Lions may be at the top of the food chain, but hyenas can use their size in numbers to take one down. Just ask this lion who was innocently frolicking through a field and hopping over a pond, when suddenly he found himself faced with 20 cackling hyenas with one thing on their mind… dinner.
Just when you think the hyenas might win… the lion’s bestie shows up to save the day.
Just look at his sunny coat, that glitter of confidence – this guy has got it going on.
Uh, oh… what’s that I see? A hungry hyena…
Or two, or three… or 20+
As they say, there is power in numbers. Hyenas are much smaller and not nearly as strong as lions, but when there are at least 20 of them, they might have a chance…
It gets a little ugly in places and at times you doubt everyone will make it out alive.
Even the lion suffers some bad blows, or shall I say bites. (that’s going to hurt later)
But then, a hero appears on the horizon, with heavenly white birds in tow! It’s the lion’s pal, here to save the day!
The clear relief and love the two lions share at the end of the video is heartwarming, to say the least.
Just goes to show that even the badest cats in the jungle have the capacity to show love, gratitude, and appreciation for life.
Interesting facts about lions and hyenas:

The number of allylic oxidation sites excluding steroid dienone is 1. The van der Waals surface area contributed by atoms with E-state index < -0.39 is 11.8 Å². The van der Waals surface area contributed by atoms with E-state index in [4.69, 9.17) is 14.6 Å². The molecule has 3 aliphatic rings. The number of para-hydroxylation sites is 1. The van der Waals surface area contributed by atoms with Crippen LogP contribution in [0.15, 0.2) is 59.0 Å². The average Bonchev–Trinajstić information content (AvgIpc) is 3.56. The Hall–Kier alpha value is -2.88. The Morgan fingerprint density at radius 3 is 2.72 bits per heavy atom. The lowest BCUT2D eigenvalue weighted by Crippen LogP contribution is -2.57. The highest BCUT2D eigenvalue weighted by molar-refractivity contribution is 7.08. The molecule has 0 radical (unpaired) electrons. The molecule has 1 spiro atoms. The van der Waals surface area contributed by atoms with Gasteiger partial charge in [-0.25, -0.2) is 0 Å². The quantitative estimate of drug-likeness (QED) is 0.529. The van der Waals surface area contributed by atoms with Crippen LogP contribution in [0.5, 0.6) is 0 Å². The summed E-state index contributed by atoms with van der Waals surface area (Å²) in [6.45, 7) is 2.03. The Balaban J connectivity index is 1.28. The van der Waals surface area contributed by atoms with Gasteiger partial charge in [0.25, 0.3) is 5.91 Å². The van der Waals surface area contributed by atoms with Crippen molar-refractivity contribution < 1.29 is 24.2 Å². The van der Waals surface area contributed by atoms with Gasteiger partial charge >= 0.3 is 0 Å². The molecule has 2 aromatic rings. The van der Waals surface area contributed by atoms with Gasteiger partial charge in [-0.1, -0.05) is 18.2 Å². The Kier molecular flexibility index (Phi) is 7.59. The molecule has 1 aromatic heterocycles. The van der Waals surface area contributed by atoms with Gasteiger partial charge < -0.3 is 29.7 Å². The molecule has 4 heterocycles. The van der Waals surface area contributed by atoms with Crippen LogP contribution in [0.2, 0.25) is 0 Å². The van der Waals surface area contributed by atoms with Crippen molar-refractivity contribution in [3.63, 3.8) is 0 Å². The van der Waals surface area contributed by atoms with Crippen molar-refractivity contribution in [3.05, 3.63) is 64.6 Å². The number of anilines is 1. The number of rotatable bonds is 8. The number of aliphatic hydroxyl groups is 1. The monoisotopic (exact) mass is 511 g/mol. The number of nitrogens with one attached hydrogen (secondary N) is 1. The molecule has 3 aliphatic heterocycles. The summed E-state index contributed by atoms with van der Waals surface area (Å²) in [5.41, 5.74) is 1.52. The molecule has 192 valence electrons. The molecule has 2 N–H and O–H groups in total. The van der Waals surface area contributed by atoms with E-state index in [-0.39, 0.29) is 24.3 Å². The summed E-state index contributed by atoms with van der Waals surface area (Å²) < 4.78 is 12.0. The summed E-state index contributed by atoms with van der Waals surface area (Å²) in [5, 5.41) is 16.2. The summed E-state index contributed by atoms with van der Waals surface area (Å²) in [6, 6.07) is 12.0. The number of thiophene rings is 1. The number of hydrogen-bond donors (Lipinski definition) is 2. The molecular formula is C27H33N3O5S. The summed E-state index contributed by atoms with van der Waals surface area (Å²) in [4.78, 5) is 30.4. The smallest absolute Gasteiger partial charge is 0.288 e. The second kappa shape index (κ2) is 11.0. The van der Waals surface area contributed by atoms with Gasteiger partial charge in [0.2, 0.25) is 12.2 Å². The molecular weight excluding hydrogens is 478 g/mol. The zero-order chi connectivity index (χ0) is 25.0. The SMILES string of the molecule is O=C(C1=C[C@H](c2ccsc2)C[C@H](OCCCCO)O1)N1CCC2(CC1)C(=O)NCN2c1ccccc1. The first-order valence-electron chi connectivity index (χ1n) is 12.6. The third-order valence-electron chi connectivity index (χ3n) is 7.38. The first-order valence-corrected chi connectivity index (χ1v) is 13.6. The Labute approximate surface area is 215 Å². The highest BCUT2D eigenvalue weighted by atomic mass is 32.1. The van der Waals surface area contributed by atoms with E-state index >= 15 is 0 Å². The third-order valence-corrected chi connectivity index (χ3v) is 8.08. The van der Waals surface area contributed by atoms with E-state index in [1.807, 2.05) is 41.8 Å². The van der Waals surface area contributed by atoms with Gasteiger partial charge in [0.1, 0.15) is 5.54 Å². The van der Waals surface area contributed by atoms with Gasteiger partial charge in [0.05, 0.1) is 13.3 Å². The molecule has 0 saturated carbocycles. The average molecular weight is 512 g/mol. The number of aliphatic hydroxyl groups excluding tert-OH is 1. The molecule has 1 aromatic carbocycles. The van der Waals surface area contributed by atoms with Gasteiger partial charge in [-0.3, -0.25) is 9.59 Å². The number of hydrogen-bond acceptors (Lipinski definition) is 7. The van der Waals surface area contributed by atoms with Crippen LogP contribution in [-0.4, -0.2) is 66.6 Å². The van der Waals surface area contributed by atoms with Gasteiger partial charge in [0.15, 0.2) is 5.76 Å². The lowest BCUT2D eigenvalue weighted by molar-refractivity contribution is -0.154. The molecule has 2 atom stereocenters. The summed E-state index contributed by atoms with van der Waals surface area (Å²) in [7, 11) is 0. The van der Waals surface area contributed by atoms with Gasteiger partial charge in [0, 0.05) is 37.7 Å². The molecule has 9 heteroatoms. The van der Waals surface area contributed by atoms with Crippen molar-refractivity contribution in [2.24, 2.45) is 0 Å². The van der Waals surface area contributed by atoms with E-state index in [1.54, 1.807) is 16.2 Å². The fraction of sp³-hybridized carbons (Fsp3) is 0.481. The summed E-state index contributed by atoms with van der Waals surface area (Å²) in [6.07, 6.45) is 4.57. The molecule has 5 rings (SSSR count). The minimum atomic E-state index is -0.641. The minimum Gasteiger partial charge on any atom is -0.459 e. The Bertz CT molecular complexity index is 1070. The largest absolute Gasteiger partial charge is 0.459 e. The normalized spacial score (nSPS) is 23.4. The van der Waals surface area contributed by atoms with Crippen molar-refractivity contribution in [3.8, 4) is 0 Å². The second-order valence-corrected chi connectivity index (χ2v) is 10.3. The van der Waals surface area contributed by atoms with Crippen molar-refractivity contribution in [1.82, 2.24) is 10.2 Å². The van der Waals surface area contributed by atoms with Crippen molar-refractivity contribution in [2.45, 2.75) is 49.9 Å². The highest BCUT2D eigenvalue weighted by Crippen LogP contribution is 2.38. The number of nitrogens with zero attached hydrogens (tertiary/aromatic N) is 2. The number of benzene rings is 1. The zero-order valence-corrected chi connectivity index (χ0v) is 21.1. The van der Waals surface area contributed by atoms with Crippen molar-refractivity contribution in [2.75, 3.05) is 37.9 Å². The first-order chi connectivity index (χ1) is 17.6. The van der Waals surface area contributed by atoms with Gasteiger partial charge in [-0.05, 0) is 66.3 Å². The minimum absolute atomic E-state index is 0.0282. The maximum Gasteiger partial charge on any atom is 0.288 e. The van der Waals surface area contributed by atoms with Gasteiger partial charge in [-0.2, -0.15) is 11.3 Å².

- Lions and hyenas are considered true mortal enemies
- They compete for the same resources, live in the same regions, depend on the same prey, and call dibs on scavenging the same animal remains.
- Since they are life-long competitors, the two species will often kill one another’s young.
- Lions use their large size and strength against hyenas, while hyenas hold their ground thanks to larger population sizes – as clearly shown in this video.
- Spotted hyenas (seen in this video) attack and kill 95% of the food they eat. On the other hand, striped hyenas prefer to scavenge their food.
- A century ago, there were at least 200,00 lions roaming free around the world. Today, that number has decreased to just 20,000.
- Lions are extinct in 26 African countries, although they used to live throughout most of Africa. Today, they only live in the south Sahara Desert, as well as parts of southern and eastern Africa.